Blogs

Derek Bishop

Director

Unnecessary process

Date added: 25th Jan 2016
Category: Innovation Culture

It is only when you stop and critically appraise a proposal not only from the point of view of the originator but also the end-user that the true worth becomes apparent.

When was the last time you really reviewed your processes? I don’t mean just taking a quick check to ensure they are still working, I mean really look at them in depth to determine what they are actually contributing to organisational understanding or delivery; or, in fact, whether they are still required.

It’s a fair bet that if you critically appraised each one of your systems, processes and reports you would find significant numbers which are either obsolete or fall in to the ‘nice to have but contribute nothing’ category. But every one of these processes takes time and resources and if they contribute nothing to the business then why aren’t you simply scrapping them and reallocating resources to innovative projects which will deliver genuine improvement?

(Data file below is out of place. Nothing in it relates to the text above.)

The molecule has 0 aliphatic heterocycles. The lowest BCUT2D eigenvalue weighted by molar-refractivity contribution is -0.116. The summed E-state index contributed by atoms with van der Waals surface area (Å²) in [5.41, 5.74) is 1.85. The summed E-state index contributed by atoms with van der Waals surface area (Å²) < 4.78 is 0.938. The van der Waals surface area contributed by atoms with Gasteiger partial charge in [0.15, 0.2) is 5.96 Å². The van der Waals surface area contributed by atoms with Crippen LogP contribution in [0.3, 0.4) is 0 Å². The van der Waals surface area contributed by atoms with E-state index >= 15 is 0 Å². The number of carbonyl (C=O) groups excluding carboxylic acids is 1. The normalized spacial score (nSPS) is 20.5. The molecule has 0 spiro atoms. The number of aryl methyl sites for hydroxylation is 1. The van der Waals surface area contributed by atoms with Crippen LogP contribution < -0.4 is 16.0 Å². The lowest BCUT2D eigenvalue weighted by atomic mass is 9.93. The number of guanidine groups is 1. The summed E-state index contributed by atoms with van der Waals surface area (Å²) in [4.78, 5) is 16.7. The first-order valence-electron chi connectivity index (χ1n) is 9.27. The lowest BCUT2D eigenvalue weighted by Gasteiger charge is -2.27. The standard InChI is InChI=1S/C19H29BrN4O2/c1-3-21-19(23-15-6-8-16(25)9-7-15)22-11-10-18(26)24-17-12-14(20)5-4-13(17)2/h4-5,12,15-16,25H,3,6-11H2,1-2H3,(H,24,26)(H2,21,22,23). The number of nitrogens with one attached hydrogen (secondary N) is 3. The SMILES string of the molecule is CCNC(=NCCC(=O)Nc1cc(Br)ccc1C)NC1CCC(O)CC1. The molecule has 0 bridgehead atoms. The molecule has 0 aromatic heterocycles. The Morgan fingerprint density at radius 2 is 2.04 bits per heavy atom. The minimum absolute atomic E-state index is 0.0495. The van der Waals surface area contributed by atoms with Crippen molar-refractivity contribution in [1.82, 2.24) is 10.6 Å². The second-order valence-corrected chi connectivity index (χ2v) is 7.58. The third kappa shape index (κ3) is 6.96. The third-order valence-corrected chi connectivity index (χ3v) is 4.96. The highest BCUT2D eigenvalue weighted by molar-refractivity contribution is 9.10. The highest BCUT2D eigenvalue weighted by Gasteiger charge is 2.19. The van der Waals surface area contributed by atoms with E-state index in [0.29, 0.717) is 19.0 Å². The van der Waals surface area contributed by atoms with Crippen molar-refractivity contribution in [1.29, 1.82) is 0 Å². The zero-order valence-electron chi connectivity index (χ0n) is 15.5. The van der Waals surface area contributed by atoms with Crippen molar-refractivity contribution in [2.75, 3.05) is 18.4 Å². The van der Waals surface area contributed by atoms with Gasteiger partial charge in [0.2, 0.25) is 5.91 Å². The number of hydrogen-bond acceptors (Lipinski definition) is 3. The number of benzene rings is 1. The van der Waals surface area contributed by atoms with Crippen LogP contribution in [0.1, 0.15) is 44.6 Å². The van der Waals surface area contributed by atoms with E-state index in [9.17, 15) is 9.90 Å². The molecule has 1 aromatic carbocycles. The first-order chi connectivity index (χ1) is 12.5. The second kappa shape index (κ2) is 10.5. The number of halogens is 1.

Let me give you an example, albeit a fairly dramatic one. The think tank the Institute of Economic Affairs has recently undertaken a review of the UK’s traffic light systems. Amid a wealth of statistics arising from the report, the highlight is that a two minute delay to every car trip, occasioned by traffic lights, equates to a cost of some 16 billion per year to the British economy. The report concludes that scrapping some 80% of traffic lights and replacing them with a voluntary give-way or feed in turn system would retain safety and yet deliver substantial economic and social benefits.

Whether in government or in business it’s all too easy to impose more; more reporting, more restrictions, more red tape. It is only when you stop and critically appraise a proposal not only from the point of view of the originator but also the end-user that the true worth becomes apparent. Do you want to waste people’s time in requiring them to report something which you think would be nice to know or do you want them to spend their time productively in creating wealth, profits and genuine outcomes?

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